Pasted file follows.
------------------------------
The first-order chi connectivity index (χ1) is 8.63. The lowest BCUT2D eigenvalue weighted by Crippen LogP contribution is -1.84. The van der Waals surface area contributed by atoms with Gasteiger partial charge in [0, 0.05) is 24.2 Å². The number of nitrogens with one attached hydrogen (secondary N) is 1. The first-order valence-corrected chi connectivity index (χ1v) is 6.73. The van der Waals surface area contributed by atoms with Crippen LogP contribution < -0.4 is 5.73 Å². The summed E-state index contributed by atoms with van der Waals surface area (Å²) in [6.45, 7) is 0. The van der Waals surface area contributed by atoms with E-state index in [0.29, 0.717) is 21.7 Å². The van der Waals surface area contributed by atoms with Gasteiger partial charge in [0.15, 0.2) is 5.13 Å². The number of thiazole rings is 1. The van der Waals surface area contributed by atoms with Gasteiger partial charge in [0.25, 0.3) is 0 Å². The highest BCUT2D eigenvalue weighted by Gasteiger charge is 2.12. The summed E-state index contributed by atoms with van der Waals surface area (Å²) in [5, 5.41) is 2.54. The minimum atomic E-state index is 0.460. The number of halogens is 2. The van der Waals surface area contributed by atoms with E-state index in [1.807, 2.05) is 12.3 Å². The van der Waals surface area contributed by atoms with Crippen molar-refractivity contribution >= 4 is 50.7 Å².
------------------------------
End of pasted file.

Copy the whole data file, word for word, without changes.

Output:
The first-order chi connectivity index (χ1) is 8.63. The lowest BCUT2D eigenvalue weighted by Crippen LogP contribution is -1.84. The van der Waals surface area contributed by atoms with Gasteiger partial charge in [0, 0.05) is 24.2 Å². The number of nitrogens with one attached hydrogen (secondary N) is 1. The first-order valence-corrected chi connectivity index (χ1v) is 6.73. The van der Waals surface area contributed by atoms with Crippen LogP contribution < -0.4 is 5.73 Å². The summed E-state index contributed by atoms with van der Waals surface area (Å²) in [6.45, 7) is 0. The van der Waals surface area contributed by atoms with E-state index in [0.29, 0.717) is 21.7 Å². The van der Waals surface area contributed by atoms with Gasteiger partial charge in [0.15, 0.2) is 5.13 Å². The number of thiazole rings is 1. The van der Waals surface area contributed by atoms with Gasteiger partial charge in [0.25, 0.3) is 0 Å². The highest BCUT2D eigenvalue weighted by Gasteiger charge is 2.12. The summed E-state index contributed by atoms with van der Waals surface area (Å²) in [5, 5.41) is 2.54. The minimum atomic E-state index is 0.460. The number of halogens is 2. The van der Waals surface area contributed by atoms with E-state index in [1.807, 2.05) is 12.3 Å². The van der Waals surface area contributed by atoms with Crippen molar-refractivity contribution >= 4 is 50.7 Å².